(Written by William)
For the past few years, I’ve been dipping my toes into what LEGO Technic has to offer. All the big LEGO Creator Fairground sets that I like so much have a heavy dose of gears, axles, and other working parts that really showcase what a well-engineered LEGO set is capable of. Combining this with my appreciation of the LEGO Creator Expert vehicles with their own advanced framing and play features, I knew I needed to check out a moderately sized LEGO Technic set.
When I first heard about the #42080 LEGO Technic Forest Machine back in 2018, I must admit I was intrigued. Along with its more unconventional design, the feature that really perked my interest was the fact that it had pneumatics. I had missed out on any previous set featuring air power, so I figured this would be sort of the deeper end of LEGO Technic. The price, on the other hand, made me keep my distance. But when the holidays rolled around, I tracked down a sale on the set and asked my wife to pick it up for me for Christmas.
Although building the LEGO Technic Forest Machine was not beyond my skill level, I must admit it was exhausting. Just imagine those moments when you’re building something and have no idea what it is until you’re near the end. It’s interesting, but could also be frustrating. Well, that frustration happened through most of the build for me. So much was foreign that I needed to take more breaks than normal before I finished. This by no means indicate that I think it’s a bad set. In fact, I feel prouder than normal that it all came together and works. I just want to point out that LEGO Technic sets take longer to build, and that your enjoyment will depend on how much you like or dislike suspension and surprises. But enough of the feels. The real question is, what can this set teach us?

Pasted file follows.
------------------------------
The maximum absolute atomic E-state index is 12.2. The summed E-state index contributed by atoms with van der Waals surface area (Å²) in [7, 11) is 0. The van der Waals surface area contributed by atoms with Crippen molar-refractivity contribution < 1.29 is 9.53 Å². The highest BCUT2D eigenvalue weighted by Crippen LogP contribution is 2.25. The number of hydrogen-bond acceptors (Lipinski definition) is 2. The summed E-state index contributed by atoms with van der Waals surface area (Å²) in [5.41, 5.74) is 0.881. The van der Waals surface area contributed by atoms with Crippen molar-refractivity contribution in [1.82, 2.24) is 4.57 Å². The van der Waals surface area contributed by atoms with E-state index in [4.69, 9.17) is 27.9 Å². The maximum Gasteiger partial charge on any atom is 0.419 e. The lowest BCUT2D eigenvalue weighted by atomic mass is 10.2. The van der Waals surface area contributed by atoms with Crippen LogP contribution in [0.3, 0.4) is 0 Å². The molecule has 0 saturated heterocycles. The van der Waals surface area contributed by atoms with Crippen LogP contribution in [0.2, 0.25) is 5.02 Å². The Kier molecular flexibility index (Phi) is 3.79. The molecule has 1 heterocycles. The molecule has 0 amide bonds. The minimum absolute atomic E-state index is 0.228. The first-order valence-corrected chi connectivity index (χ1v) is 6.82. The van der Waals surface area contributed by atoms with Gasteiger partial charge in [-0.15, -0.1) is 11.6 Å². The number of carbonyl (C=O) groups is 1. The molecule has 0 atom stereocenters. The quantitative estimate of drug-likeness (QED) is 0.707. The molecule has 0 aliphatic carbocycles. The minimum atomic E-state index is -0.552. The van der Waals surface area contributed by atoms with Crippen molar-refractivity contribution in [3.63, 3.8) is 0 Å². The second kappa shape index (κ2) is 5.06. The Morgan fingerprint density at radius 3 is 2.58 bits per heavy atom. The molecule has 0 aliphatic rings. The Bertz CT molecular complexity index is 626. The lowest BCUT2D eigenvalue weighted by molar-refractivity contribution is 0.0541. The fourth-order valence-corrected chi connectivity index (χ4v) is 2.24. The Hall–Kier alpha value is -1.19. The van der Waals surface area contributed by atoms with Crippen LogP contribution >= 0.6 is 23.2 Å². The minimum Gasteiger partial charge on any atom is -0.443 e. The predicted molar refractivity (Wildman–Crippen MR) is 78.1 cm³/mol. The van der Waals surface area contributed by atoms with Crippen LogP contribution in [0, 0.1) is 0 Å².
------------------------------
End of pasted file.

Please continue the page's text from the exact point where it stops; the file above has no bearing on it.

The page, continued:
WORKING WITH LEGO TECHNIC PNEUMATICS
The box of the #42080 LEGO Technic Forest Machine touted this set as using the 2.0 version of the LEGO Technic pneumatics system. Unfortunately, I can’t compare the old version to this as I never owned any of those sets, but suffice it to say, it’s not exactly what I imagined. For starters, you still use a basic rotary motor to power the pneumatics. This is connected to a fairly simple pump. It’s sort of like a pump you’d use to inflate a ball or bicycle tire, and it provides a constant positive air pressure that everything else works off of.
Another thing I didn’t expect is that the whole system must not be air tight. If it were, the air pressure would get so great, it would start blowing parts of the model all over the place. Additionally, it helps to have a bit of air pressure built up before the functions respond reliably. After starting, the pump delivers air to two valves at the front sides of the machine. These valves do not really move if they have no air pressure to work with. Each valve has three connections for hoses. One is used as an intake, which is the center connection. The other two are meant to form a closed circuit. This is where things can get a little fuzzy.
You see, all this air pressure still needs to be used. So far, we are only producing it and directing it. That’s where the additional pump/pistons come into play. Just like the initial pump that creates the air pressure, each pump/piston has two connection points for hoses. Depending on which way air blows into these, will determine whether the part expands or contracts. So if you connect hoses to each side of a valve, you can instruct the pump/piston in which direction it needs to go. However, figuring all this out amidst the various parts of the machine can be a bit tough to see. Especially when you’re trying to connect a hose in an awkward spot. Connecting hoses is the least fun thing about a pneumatic system. Hopefully though, this gives you a basic primer as to what you’re getting yourself into if you pursue pneumatics.
SIDE-TO-SIDE & INNER-OUT BUILDING WITH LEGO
Through the entire building process of the #42080 LEGO Technic Forest Machine, I kept wondering; why does all of this feel so foreign to me? Apart from the pneumatics parts and some specially shaped panels, I was familiar with most of the things I was working with. Yet the feeling that I was out of my element persisted. After a lot of thought, I came to the conclusion that this feeling has to do with the basic approach that LEGO Technic sets use in their design.